Last Call To Utilise Your Remaining Super Contributions for 2018-19FY

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Last Call To Utilise Your Remaining Super Contributions for 2018-19FY

As International Women’s Day came and went for another year, it seems everyone is talking about the Gender Pay Gap right now, and with good reason. However, despite some important progress, many of the archaic, and frankly boring, narratives about women’s enduring economic inequality still remain.

Women ‘choose lower-paying jobs’, they ‘work part-time to raise kids’, ‘we just choose the most experienced person for the job’, or our personal favourite — ‘women aren’t as good at negotiating’. It is 2024 right? *Checks calendar*
It’s time to tackle a (not so) little something called the ‘feminisation effect’. Because do women+ really ‘choose’ low paying jobs or does society just undervalue our work?

The 411 on ‘Feminised Workforces’

The concept of a ‘feminised workforce’ refers to sectors or industries where women+ are significantly overrepresented. Think: healthcare, education, childcare, and the service industry.

According to the Workplace Gender Equality Agency (WGEA), this occupational ‘gender segregation’ has remained a problem for decades and actually appears to be getting worse in some sectors where the proportion of women+ in industries like Health Care and Social Assistance is increasing, and the number of women in Construction and Transport is decreasing.

This phenomenon goes far beyond a ‘choice’ to join a certain industry or take a particular role. Those choices don’t happen in a vacuum. Instead, it’s intrinsically linked to broader societal expectations and norms around gender roles, as well as how we value (or don’t value) the work of women+.

Start ‘em early

The reality is that we are still living in a world dominated by historical and systemic gender biases that undervalue ‘women’s work’. These biases lead to both subconscious, unconscious and just straight out conscious assumptions that the work we do requires less skill or is of lesser importance to society despite its critical role in propping up economic and social structures.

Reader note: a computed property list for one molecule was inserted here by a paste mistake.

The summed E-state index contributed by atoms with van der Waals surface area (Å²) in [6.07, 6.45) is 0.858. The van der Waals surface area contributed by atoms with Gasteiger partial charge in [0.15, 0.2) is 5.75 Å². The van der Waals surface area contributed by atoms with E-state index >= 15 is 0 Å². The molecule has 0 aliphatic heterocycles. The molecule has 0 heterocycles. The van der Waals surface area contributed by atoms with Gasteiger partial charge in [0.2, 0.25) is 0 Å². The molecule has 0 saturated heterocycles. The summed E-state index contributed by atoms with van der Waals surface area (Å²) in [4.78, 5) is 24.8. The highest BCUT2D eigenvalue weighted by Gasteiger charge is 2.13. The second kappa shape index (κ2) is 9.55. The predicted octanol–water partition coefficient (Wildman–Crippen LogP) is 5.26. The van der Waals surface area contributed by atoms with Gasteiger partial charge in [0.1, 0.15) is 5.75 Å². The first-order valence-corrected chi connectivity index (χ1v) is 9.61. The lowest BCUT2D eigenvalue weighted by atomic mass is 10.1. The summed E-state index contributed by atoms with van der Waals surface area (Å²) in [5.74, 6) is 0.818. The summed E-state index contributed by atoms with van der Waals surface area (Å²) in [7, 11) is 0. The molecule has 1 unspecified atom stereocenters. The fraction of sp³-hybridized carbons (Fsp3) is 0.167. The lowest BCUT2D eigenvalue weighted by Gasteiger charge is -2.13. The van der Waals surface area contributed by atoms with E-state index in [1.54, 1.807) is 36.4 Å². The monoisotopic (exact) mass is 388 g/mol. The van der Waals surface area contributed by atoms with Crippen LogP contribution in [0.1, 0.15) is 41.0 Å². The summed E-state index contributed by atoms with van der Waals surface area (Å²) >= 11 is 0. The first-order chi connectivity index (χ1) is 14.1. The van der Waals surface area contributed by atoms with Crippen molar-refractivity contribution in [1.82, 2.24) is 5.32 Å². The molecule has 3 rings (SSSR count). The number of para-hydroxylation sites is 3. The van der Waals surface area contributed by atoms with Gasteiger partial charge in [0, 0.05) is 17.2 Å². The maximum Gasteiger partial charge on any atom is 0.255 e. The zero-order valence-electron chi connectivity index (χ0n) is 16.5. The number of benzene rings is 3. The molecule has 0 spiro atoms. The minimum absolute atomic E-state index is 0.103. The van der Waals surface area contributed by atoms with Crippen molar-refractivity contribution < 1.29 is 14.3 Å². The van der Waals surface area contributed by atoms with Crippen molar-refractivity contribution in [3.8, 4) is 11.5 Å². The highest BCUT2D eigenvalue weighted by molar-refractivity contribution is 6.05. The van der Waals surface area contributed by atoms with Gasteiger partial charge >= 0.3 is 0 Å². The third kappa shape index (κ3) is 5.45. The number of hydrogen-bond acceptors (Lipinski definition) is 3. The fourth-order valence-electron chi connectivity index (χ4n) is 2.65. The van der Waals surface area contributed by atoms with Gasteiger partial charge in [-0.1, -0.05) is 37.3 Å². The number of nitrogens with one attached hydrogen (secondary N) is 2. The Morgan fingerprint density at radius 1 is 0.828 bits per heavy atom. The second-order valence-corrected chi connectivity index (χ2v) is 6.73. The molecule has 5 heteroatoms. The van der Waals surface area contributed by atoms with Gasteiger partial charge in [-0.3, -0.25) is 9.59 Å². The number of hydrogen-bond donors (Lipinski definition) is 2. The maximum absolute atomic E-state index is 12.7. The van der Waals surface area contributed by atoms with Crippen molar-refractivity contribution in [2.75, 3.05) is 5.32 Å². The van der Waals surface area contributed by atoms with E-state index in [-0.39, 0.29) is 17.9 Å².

From as early as primary school, gender stereotypes have already influenced children to aspire to vocations typically coded ‘masculine’ and ‘feminine’.

As we grow up, women+ are often expected (and taught) to take on caregiving and nurturing roles. As such, the hard-earned skills associated with these roles are often considered ‘natural’ and, therefore, not deserving of high remuneration or respect in a professional context. In short, these roles are highly skilled without high pay to match.

Dominated By Women = Poorer Pay

The world over, traditionally ‘feminised’ sectors with majority-women and pervasive feminine stereotypes related to caring are lower paid.

Recent analysis by Impact Economics and Policy found that employees with a bachelor’s degree or higher working in industries over-represented by women earn 30% less per hour than equivalently qualified employees in male-dominated industries.

Similarly, employees with a Certificate III/IV working in women-dominated industries earn 36% less per hour. And in the US it’s much the same story, with the median earnings of IT managers (mostly men) 27% higher than HR managers (mostly women), and janitors (usually men) earn 22% more than maids and house cleaners (usually women), according to Bureau of Labor Statistics data.